The microSD slot means you can crank up the memory a notch if you need to or its another way for you to get pictures taken on your Android phone on to the Transformer Prime. The possibilities are nearly endless.

The Motorola XOOM 2 Media Edition also features a mini HDMI connection, so you’ve got the option of hooking up to a big TV for additional entertainment value. It’s also got an infra-rad (IR) port at the top, above the camera module.

Using the Dijit app which comes pre-installed, you can use this to turn your XOOM 2 ME into an oversized TV remote. We got it to work with our Samsung SyncMaster TV within a 2-2.5 metre range and it worked fine. Handy if you’ve ever lost your TV’s remote control and you can’t be bothered to look for it…

In terms of physical connections the Samsung Galaxy Tab 10.1 is a relative pauper here; it’s got just two – the 3.5mm headphone jack and the 30-pin connection. Not even a micro USB port.

In terms of storage, there’s 32GB and 64GB editions of the Transformer Prime and Galaxy Tab 10.1 available. The 64GB version of the Prime isn’t due to go on sale until later this year. So realistically, you’re stuck with the 32GB version. Obviously the Transformer Prime with its microSD slot (up to 32GB) can go that extra mile, if you really need 64GB of storage.

The Motorola XOOM 2 Media Edition is only available in 16GB versions. This is still a respectable amount, but is the smallest on offer here.

As a disclaimer, the units we’ve got here are the 32GB and 16GB editions of the Transformer Prime and Galaxy Tab 10.1.

As avid fans of tech products will no doubt already be aware, there’s often a disparity between the published amount of storage and what you actually get at the user end. So when we turned each device on after having factory reset each model we noted down the amounts of memory you actually get to play with:

Asus Eee Transformer Prime (32GB): 27.6GB

Motorola XOOM 2 Media Edition (16GB): 12.1GB

Samsung Galaxy Tab 10.1 (16GB): 13.97GB

It’s perhaps not surprising to note that there’s slightly less space on the XOOM 2 Media Edition given all of the third party apps that come on board. Here’s where being able to uninstall some of them if you wanted to would really come in handy. Still, 12GB is still 12GB, a pretty solid amount.

It’s perhaps unfair not to compare a 32GB Galaxy Tab 10.1 with a 32GB Transformer Prime. We imagine that any differences between the available amounts of storage would be negligible. All the same, we wanted to give you a more accurate idea of what you actually get with each entry-level edition of either device.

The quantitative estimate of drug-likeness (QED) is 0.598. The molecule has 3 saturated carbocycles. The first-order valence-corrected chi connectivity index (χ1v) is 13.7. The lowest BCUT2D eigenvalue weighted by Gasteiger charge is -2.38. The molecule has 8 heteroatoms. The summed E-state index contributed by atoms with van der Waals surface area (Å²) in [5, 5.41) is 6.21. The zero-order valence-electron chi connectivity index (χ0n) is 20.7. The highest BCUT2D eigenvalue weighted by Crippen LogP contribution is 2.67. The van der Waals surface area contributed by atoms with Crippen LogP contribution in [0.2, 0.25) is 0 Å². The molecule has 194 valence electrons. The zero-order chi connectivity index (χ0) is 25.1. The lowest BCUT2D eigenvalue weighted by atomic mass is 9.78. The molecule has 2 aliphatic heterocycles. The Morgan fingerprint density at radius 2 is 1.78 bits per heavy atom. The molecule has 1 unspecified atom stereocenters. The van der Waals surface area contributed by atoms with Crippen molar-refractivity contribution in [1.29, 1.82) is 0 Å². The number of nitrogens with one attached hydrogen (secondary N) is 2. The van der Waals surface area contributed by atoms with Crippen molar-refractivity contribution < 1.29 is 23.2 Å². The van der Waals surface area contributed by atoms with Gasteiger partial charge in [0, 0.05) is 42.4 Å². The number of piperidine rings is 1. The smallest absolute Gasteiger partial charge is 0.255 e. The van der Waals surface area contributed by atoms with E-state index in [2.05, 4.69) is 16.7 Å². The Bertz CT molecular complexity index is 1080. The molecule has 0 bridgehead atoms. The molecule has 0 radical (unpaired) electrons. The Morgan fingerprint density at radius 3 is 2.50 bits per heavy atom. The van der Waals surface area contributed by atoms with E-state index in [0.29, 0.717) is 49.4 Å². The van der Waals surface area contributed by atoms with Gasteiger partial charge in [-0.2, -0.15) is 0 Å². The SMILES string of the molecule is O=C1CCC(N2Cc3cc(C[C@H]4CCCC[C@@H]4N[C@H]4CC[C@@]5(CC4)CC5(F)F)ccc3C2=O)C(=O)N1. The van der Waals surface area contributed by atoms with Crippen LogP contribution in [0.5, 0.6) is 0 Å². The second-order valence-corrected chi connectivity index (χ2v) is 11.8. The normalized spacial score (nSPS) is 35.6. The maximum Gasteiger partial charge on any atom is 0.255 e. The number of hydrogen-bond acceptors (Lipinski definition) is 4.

In this day and age of cloud lockers and syncing services, splitting hairs about internal storage is perhaps academic, especially when you consider Motorola’s MOTOCAST service, something we’ll come on to in a sec.

We don’t think you’ll struggle for room on any of these tablets, though if you really think you’ll need plenty of local storage then the Transformer Prime is your tablet of choice here.

Asus Eee Pad Transformer Prime vs Motorola XOOM 2 Media Edition vs Samsung Galaxy Tab 10.1: Interface

All of the tablets run on versions of Android that have been optimised for tablets to some degree, whether its 3.2 Honeycomb or 4.0 Ice Cream Sandwich. As a consequence, the general interfaces and actions required to operate these tablets is pretty similar.

Tapping on the bottom right corner of the screen will bring up a settings menu from where you can toggle Wi-Fi, GPS and other connections from one convenient panel without having to navigate the main Settings menu.

On all tablets, the app launcher located in the top right corner. Its from these menus that you can drag and drop app shortcuts, widgets and bookmarks onto the floating homescreens. Customising the layout of each tablet is effortless and intuitive on each one – second nature if you’ve ever used an Android device before and easy to get to grips with if you haven’t.

The Samsung Galaxy Tab 10.1, running TouchWiz, features the most heavily customised version of the Android OS here.

Additions include a built-in screen capture tool allowing you to take screenshots from the action bar at the bottom of the screen. A shortcut to a row of utilities apps is also tucked away on the Tab 10.1’s action bar. This gives you quick access to tools such as a task manager, a memo pad, calendar and calculator.